At the Planned Danish Olympic Pavilion, Chairs Form the Architecture
Sustainable construction specialists Lendager Group have created a modular, demountable structure for the Tokyo games.
The fate of the 2020 Summer Olympics currently hangs in the balance. But, if they do go ahead as planned, officials claim that the Tokyo Olympics will be truly sustainable, with even the gold medals made from recycled metals stripped out of old mobile phones. This is no small feat—the Olympics are known for a legacy of waste: out-of-control budgets, big, empty stadia, and neglected venues that struggle to find purpose after the pomp of the closing ceremony. And it’s not just the games venues.
Over the past few decades, the number of countries building elaborate, temporary hospitality pavilions around the host cities has mushroomed. Among these is Denmark: Already a champion of the circular economy, this year the country is putting its money where its mouth is and building zero-waste pavilion with a twist—it’s made of chairs.
“We were thinking, what’s common between Denmark and Japan,” says Christian Dahl, head of design at operations at Lendager Group, the sustainable construction specialists that won a competition to create the pavilion last September after working on the idea for just two weeks.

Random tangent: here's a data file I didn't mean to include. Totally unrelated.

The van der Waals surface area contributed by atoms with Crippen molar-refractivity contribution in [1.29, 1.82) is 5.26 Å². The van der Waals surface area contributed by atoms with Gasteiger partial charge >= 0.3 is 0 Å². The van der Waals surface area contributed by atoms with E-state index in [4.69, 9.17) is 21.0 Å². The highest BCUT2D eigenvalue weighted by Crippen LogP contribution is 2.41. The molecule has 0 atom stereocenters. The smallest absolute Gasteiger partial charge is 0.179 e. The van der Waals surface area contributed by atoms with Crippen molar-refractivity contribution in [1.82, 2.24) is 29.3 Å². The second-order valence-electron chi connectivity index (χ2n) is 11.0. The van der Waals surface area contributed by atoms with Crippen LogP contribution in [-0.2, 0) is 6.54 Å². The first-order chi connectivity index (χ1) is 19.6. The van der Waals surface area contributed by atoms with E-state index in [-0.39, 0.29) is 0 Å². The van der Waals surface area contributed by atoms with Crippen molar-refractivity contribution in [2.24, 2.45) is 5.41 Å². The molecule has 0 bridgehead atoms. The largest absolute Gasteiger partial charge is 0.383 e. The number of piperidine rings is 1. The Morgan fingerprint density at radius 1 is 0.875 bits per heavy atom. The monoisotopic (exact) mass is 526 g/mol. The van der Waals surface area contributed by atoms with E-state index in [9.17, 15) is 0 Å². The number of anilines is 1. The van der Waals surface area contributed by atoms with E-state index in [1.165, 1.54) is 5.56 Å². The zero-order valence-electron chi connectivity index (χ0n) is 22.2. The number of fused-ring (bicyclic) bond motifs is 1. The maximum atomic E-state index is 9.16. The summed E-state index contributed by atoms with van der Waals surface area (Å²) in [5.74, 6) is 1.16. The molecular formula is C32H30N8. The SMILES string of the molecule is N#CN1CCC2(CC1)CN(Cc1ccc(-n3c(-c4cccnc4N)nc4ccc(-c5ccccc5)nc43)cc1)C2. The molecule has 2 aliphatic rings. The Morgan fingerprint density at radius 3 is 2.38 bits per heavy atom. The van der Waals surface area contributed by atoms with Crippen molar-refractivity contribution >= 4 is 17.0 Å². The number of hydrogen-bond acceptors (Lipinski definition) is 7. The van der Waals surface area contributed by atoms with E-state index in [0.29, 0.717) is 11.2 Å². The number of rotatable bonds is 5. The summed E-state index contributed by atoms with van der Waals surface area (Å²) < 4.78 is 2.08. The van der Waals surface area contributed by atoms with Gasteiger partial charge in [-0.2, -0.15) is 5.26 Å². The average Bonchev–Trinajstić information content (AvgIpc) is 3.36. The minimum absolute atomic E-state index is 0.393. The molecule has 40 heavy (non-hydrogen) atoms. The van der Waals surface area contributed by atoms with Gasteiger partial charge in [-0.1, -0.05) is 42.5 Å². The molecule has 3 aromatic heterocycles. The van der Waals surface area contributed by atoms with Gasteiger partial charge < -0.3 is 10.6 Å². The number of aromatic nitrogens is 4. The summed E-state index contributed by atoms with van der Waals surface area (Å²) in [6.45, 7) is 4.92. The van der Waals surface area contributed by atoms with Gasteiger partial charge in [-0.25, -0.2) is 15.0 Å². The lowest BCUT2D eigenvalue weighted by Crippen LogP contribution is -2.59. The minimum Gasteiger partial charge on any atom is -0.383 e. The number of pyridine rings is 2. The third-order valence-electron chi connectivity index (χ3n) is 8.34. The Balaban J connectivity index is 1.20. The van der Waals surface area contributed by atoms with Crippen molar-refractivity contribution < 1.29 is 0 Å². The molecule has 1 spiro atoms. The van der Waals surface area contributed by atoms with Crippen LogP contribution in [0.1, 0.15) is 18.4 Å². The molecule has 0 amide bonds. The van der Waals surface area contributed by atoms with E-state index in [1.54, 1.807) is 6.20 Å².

“Design and craftsmanship is something we have in common, and particularly the design of chairs. Danish chair design is really famous in Japan. We thought, here is a link and a narrative we’ve got to tap into,” says Dahl.
Wrapping around the iconic fountain in Tokyo’s Hibiya Park, near the Imperial Palace, the pavilion features a facade made from 2,500 chairs. Measuring approximately 28 inches high by 24 inches wide by 24 inches deep, each chair acts as a module in the construction, with the backs facing outwards to create a unified front and the seats inside providing shelves for exhibitions.
“There’s quite a few things this chair had to be able to do,” explains Dahl. “It needed to be earthquake-proof, tornado-proof, fireproof, you needed to be able to sit in it. But it’s also got two functions—it’s a dining chair but when you turn it around it’s a lounge chair. And it has to be comfortable.”
The backs of the chairs are made from recycled, post-industrial PET plastic, while the timber frames are made from furniture industry offcuts. Banks of chairs are held together with rented scaffolding clamps, which will be returned after use, and attached to a substructure made using timber from earthquake-hit areas of Japan like Fukushima. In theory, this modular system could be replicated to make a single-story structure of almost any size.
At the end of the Olympics, all of the components will be returned to the contractors and reused for future structures, while the chairs will be given away to sponsors and investors as souvenirs. Five hundred of the chairs will also be given to a university.
“The whole pavilion will disappear,” ends Dahl gleefully. “Recycle, upcycle, reuse and afterlife. That’s the idea.”
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